“I Do, I Do” at Legacy Theater Shows Idealized Marriage

Posted by

 I Do, I Do is opening Branford’s Legacy Theatre’s second season, running through Saturday, May 13. It can be a sweet show about an ordinary marriage.

The musical by Tom Jones and Harvey Schmidt (who wrote The Fantasticks) opened in 1966 starring Robert Preston and Mary Martin – two high-powered stars, running for over two years. I even recall an excellent production in 2010 at Westport Country Playhouse directed by Mark Lamos and starring Kate Baldwin and Lewis Cleale.  “My Cup Runneth over with Love” had numerous recordings.

It tells the story of a marriage from 1898 to 1925 beginning on the couple’s wedding day and proceeding until, 27 years later, they move out of their house leaving it to a new young couple.

The show is the musical version of The Fourposter by Jan de Hartog which had a successful run on Broadway in 1951, starring Jessica Tandy and Hume Cronyn (married in real life), a movie in 1952 that starred Rex Harrison and Lilli Palmer (married at the time) and a later TV presentation that also starred Tandy and Cronyn. 

Nothing beyond the ordinary occurs — pre-marriage and marriage night jitters, two children, normal spats, some boredom, and disappointments. Once the children marry, there are questions about each’s purpose in life and some graceful aging.

It can sound unexciting and very much like a “Hallmark” movie; saccharine even.

In the right hands though, it can be a gentle, affecting and reaffirming love story. But it requires performers who can make the age adjustments, have voices that blend well and create chemistry between the two.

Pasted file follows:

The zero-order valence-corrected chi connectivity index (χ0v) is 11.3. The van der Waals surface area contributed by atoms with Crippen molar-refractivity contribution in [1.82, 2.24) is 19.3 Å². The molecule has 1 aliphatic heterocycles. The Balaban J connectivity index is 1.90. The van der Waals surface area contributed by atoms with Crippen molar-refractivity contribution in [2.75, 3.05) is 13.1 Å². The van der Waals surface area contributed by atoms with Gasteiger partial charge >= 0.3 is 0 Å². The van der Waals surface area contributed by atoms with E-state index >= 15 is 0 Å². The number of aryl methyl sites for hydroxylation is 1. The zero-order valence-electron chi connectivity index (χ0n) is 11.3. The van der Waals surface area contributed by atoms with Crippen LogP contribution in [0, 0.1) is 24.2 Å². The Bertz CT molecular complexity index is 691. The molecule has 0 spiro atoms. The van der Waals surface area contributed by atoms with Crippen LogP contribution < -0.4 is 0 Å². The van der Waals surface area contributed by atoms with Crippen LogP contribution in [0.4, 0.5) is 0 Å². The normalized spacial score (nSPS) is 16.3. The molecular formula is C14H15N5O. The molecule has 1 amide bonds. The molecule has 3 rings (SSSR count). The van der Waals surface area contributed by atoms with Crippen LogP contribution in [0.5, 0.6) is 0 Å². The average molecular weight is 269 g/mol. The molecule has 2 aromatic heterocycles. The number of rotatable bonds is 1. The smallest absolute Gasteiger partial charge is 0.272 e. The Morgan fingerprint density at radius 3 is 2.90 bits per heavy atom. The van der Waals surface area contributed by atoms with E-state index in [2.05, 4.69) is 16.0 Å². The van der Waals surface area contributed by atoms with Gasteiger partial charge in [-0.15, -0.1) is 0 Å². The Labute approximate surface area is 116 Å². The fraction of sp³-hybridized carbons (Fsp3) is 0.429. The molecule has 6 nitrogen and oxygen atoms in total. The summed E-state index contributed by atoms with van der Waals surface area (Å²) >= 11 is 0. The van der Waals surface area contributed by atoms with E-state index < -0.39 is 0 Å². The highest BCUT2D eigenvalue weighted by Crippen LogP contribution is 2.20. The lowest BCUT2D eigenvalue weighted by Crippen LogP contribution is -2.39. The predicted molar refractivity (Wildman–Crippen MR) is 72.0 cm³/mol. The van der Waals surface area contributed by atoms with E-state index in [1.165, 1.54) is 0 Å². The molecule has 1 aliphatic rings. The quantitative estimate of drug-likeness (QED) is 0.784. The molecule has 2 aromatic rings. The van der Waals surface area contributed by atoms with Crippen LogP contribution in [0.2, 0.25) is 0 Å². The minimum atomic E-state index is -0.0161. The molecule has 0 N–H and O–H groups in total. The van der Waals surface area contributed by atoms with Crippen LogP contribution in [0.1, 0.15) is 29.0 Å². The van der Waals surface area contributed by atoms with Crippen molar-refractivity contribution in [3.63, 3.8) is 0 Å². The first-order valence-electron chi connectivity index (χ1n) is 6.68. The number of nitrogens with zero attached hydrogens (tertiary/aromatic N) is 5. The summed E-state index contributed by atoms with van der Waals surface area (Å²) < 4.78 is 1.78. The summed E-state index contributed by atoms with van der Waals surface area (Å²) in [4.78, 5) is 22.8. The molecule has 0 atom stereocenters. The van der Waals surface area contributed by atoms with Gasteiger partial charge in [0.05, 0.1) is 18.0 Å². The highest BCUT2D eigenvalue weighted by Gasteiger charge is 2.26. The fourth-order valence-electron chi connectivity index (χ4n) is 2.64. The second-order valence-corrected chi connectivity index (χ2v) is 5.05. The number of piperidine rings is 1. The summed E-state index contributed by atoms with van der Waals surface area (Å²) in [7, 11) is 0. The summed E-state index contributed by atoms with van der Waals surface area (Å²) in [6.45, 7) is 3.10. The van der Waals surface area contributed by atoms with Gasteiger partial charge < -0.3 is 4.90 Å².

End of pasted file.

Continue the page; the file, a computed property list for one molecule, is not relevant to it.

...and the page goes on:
I wish I could say that the production opening the Legacy Theater’s second season has all of this. Unfortunately the flaws in the production – which I saw very early in its run – emphasize how out-of-date the show seems.

Director Kevin Michael Reed seems to have decided to stress the humor in the piece. But this takes away from the underlying romanticism of the show.

Al Bundonis and Stephanie Stiefel Williams, who play Michael and Agnes, have impressive credentials. She handles both the ballads and the more comic numbers well and some of her scenes are touching. In the second act, her rendition of “What Is a Woman” was quiet and real.  Bundonis had more difficulty with the music, though he does more of the dancing. Yet he scored with “It’s a Well Known Fact” even if it will elicit groans from women in the audience at its stereotyped views of older women.

Jamie Burnett has done a good job creating the bedroom that is the one set – even though props make it seem like other locations as well. I perhaps would have liked a real four-poster for the bed, but that is a quibble. Burnett also did some effective lighting. Callie Liberatore handled the props that are an essential part of the show. They help establish the time periods.

Costumes by June Gold varied – some were absolutely terrific, particularly those for Agnes, while others didn’t quite measure up. While this is small cast show, multiple costumes are needed to represent the different eras of the musical. Gold suggested the time periods which was very helpful.

Musical direction by Cathyann Rodding and three other musicians manage to sound like a large ensemble.

Jen Buonfiglio & Company did the choreography. It is limited to a soft show number or two and a few ballroom dance moves.

Old married couples will definitely smile at some of the common marital traps that Michael and Agnes fall into. Younger couples may vow that they never would make those errors. Little do they know.

Jones and Schmidt’s music is tuneful and hummable. While you may not recognize the numbers, you will find a good blend of the slightly humorous (“Nobody’s Perfect”), sentimental (“Together Forever”), and touching (“Roll Up the Ribbons”).

For tickets visit LegacyTheatreCT.org

This material is courtesy of Shore Publications and Zip06.com

Leave a Reply

Fill in your details below or click an icon to log in:

WordPress.com Logo

You are commenting using your WordPress.com account. Log Out /  Change )

Twitter picture

You are commenting using your Twitter account. Log Out /  Change )

Facebook photo

You are commenting using your Facebook account. Log Out /  Change )

Connecting to %s